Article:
Uh ... which do you mean? "Movement of the control to the stops." OR "Movement of the control to the stops, and immediately reverse to the other stop, and immediately reverse to the other stop, and immediately reverse to the other stop, and immediately reverse to the other stop, and immediately reverse ... and so on until structural failure occurs."
If it's the first one - no problem. If it's the second one, I DO NOT volunteer to gather the flight test data!
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Old 1st Jan 2007, 15:49
  #105 (permalink)  
 
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barit 1

regarding, "NO HIGHWAY" by Shute, yes, in some ways it does remind me of the book:

step 1: blame the pilot

step 2: have boffin working on new theories of aircraft construction , use concept of general research and not specific aircraft research to add tension.

step 3: have a bunch of other pilots speak out saying that a pilot couldn't do this to a a "good" plane.

step 4: have manufacturer demand that plane not be held to blame


step 5: find out that plane was POS clearing pilot.


hmmmm, lessons learned in advance for metal fatigue and something akin to composite problems.

Solution: in the book, fly less than 1500 hours on airframe. in the crash under discussion, just tell the pilots not to do something with the rudder.



air rabbit:

simply put, if all pilots didn't know that described rudder movements would cause plane to break apart in flight, then all PILOTS must be instructed and tested. At airlines, easily done in sims. A GA pilot could be given this info during their BFR.

Without creating a 50 page document on exactly what to do, isn't it better that we all just agree that the proper thing needs to be done? that plane builders build something more robust? that pilots be a little more careful? and that we must all still wonder a bit...maybe, just maybe something failed causing the copilot to wiggle the rudder in such a fashion?
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Old 1st Jan 2007, 16:27
  #106 (permalink)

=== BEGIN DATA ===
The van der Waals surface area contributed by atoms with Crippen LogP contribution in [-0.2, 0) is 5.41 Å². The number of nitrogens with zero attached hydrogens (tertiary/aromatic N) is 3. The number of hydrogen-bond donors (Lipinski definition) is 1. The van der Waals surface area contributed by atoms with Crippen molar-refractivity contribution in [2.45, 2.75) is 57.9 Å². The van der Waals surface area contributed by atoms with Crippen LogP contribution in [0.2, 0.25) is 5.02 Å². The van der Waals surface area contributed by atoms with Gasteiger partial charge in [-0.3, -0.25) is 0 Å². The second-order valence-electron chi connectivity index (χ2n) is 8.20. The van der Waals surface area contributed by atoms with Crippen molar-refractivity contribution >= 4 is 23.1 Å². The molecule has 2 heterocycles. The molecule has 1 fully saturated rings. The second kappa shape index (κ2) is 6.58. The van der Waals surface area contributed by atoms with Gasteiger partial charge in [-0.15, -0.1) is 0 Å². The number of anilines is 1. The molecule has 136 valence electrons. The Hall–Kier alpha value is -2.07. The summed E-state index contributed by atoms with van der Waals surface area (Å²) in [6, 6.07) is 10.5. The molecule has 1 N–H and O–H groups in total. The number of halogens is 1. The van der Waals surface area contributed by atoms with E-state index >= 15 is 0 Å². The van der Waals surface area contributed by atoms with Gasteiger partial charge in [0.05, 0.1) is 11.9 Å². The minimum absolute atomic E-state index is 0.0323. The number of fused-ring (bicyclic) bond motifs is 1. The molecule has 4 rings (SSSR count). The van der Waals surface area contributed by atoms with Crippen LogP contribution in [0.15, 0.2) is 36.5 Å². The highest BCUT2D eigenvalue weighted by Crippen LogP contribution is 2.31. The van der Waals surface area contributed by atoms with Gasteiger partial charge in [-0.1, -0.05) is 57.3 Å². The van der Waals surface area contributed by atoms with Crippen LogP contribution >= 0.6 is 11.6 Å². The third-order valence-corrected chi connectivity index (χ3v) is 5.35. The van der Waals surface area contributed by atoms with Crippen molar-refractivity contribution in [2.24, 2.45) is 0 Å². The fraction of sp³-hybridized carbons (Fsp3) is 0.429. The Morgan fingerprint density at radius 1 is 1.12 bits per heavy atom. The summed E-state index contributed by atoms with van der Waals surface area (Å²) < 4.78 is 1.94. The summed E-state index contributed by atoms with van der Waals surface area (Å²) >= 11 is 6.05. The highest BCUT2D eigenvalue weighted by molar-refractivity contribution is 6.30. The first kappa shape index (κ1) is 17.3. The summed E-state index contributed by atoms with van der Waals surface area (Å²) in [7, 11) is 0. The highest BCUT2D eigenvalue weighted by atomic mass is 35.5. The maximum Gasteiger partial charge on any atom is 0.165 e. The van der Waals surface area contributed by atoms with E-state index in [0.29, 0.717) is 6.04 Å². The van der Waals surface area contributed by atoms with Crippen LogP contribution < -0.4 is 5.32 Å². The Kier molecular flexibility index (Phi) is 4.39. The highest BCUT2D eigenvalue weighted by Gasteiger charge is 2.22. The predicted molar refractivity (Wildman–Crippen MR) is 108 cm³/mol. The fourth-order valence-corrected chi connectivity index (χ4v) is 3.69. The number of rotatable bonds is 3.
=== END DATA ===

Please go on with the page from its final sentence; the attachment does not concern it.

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Originally Posted by bomarc View Post
Without creating a 50 page document on exactly what to do, isn't it better that we all just agree that the proper thing needs to be done?
How on earth (or a little above it!) can one do "the proper thing" without very detailed agreement on what "the proper thing" is? Aviation safety is not going to be improved one iota by adopting the headless chicken, reactionary mentality increasingly beloved of incompetent, Peter Principle, middle management, grandstanding politicians and knee-jerk lawmakers.
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Old 1st Jan 2007, 16:35
  #107 (permalink)  
 
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Originally Posted by bomarc View Post
regarding, "NO HIGHWAY" by Shute, yes, in some ways it does remind me of the book:
step 1: blame the pilot
...
step 4: have manufacturer demand that plane not be held to blame
step 5: find out that plane was POS clearing pilot.
hmmmm, lessons learned in advance for metal fatigue and something akin to composite problems.
Solution: in the book, fly less than 1500 hours on airframe. in the crash under discussion, just tell the pilots not to do something with the rudder.
I know I'm not Barit1, but I think it's worth pointing out that 'No Highway' was written in 1948, and very much described procedures as they were at the time. The AAIB and NTSB didn't even exist then, and the RAE was the domain of brilliant theoreticians with slide rules and theories. It took the Comet tragedies to highlight the importance of forensic investigation in tandem with the theories and predictions of the 'boffins'.

It's also worth noting that the fictional Dr. Honey's theories in the book, while making for a good story and necessary cautionary tale did not apply in the real world and that the greatest fatigue threat came from pressure cycles, not aircraft velocity.
Without creating a 50 page document on exactly what to do, isn't it better that we all just agree that the proper thing needs to be done? that plane builders build something more robust? that pilots be a little more careful? and that we must all still wonder a bit...maybe, just maybe something failed causing the copilot to wiggle the rudder in such a fashion?
Good points, but the fact remains that the A300 is perfectly robust. The reason that a DC9 is more capable of handling rudder oscillations is a function of the rear-engined design - i.e. you need less rudder travel and a smaller surface area to make a difference than in an aircraft with wing-mounted engines, which has been the prevalent design in almost all large airliners since the 1960s, including those from Douglas and Boeing.